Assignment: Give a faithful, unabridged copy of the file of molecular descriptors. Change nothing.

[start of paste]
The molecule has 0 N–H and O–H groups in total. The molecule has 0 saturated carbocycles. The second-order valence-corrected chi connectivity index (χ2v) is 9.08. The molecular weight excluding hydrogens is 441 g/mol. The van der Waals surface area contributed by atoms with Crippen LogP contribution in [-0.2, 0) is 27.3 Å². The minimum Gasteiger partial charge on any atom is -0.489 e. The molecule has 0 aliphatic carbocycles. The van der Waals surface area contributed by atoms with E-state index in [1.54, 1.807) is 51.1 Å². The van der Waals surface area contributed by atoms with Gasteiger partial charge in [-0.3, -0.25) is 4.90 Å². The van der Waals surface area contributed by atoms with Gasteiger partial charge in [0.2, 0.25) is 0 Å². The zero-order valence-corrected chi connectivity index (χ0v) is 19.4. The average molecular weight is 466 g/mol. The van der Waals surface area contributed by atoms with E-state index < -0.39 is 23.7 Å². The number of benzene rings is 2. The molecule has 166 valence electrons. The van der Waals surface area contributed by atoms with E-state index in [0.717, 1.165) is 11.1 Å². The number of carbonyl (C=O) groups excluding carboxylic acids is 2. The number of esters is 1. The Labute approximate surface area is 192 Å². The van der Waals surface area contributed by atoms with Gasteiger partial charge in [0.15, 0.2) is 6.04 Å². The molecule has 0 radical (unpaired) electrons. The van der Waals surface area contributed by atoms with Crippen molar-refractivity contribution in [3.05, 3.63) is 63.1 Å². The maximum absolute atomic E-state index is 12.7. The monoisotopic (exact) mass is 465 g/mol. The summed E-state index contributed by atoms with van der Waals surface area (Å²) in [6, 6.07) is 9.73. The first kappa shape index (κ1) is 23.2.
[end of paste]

The molecule has 0 N–H and O–H groups in total. The molecule has 0 saturated carbocycles. The second-order valence-corrected chi connectivity index (χ2v) is 9.08. The molecular weight excluding hydrogens is 441 g/mol. The van der Waals surface area contributed by atoms with Crippen LogP contribution in [-0.2, 0) is 27.3 Å². The minimum Gasteiger partial charge on any atom is -0.489 e. The molecule has 0 aliphatic carbocycles. The van der Waals surface area contributed by atoms with E-state index in [1.54, 1.807) is 51.1 Å². The van der Waals surface area contributed by atoms with Gasteiger partial charge in [-0.3, -0.25) is 4.90 Å². The van der Waals surface area contributed by atoms with Gasteiger partial charge in [0.2, 0.25) is 0 Å². The zero-order valence-corrected chi connectivity index (χ0v) is 19.4. The average molecular weight is 466 g/mol. The van der Waals surface area contributed by atoms with E-state index < -0.39 is 23.7 Å². The number of benzene rings is 2. The molecule has 166 valence electrons. The van der Waals surface area contributed by atoms with E-state index in [0.717, 1.165) is 11.1 Å². The number of carbonyl (C=O) groups excluding carboxylic acids is 2. The number of esters is 1. The Labute approximate surface area is 192 Å². The van der Waals surface area contributed by atoms with Gasteiger partial charge in [0.15, 0.2) is 6.04 Å². The molecule has 0 radical (unpaired) electrons. The van der Waals surface area contributed by atoms with Crippen molar-refractivity contribution in [3.05, 3.63) is 63.1 Å². The maximum absolute atomic E-state index is 12.7. The monoisotopic (exact) mass is 465 g/mol. The summed E-state index contributed by atoms with van der Waals surface area (Å²) in [6, 6.07) is 9.73. The first kappa shape index (κ1) is 23.2.